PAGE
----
The Spartan Guide to Elderberry
The berries of this plant make medicinal syrups and tablets that are used to amp up immunity, and especially to prevent and fight the flu. They’re also used to make elderberry wine, but that’s probably not the best flu-fighter.
Compounds in elderberry seem to help destroy viruses and reduce inflammation. In one study, elderberry syrup cut down the length and severity of the flu when taken within 48 hours of onset of symptoms. Other research shows that elderberry lozenges help reduce flu symptoms within two to four days.
“Elderberry is mostly used for immune support,” says Darcy McConnell, M.D., a functional medicine physician at the Blum Center for Health in Rye Brook, New York. “I recommend it for prophylaxis against upper respiratory infections, like the common cold and flus. If you’ve been exposed or feel like you’re coming down with something, taking elderberry extract for a few days will lessen the likelihood of becoming ill.”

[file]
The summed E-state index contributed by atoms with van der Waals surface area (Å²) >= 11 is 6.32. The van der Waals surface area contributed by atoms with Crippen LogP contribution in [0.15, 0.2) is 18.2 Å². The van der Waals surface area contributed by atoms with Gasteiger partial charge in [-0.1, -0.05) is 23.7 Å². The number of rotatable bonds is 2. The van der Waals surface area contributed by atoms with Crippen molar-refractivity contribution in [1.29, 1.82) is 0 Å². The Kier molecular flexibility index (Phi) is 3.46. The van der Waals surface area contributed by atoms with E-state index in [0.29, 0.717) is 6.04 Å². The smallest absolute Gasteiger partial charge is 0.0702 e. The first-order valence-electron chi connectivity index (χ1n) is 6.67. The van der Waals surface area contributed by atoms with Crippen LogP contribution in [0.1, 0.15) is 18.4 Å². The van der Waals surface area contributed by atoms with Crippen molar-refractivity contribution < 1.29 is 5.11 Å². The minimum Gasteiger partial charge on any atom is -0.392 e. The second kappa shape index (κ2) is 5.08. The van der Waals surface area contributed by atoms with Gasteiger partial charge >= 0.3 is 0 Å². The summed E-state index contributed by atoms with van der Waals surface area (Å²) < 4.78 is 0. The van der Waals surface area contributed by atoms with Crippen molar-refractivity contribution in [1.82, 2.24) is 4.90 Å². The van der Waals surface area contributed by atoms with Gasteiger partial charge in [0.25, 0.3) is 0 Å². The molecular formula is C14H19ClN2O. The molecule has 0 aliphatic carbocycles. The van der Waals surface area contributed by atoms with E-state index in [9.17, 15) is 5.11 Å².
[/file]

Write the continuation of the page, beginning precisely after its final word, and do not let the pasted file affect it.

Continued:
How to Use It
Many trials suggest taking 15 milliliters of syrup up to four times a day to treat the flu. But follow package directions to help prevent illnesses. “Elderberry stimulates the immune system, so theoretically, it could exacerbate some autoimmune diseases,” Dr. McConnell says. “If you have autoimmune disease, ask your doctor before taking any immune stimulating supplements.
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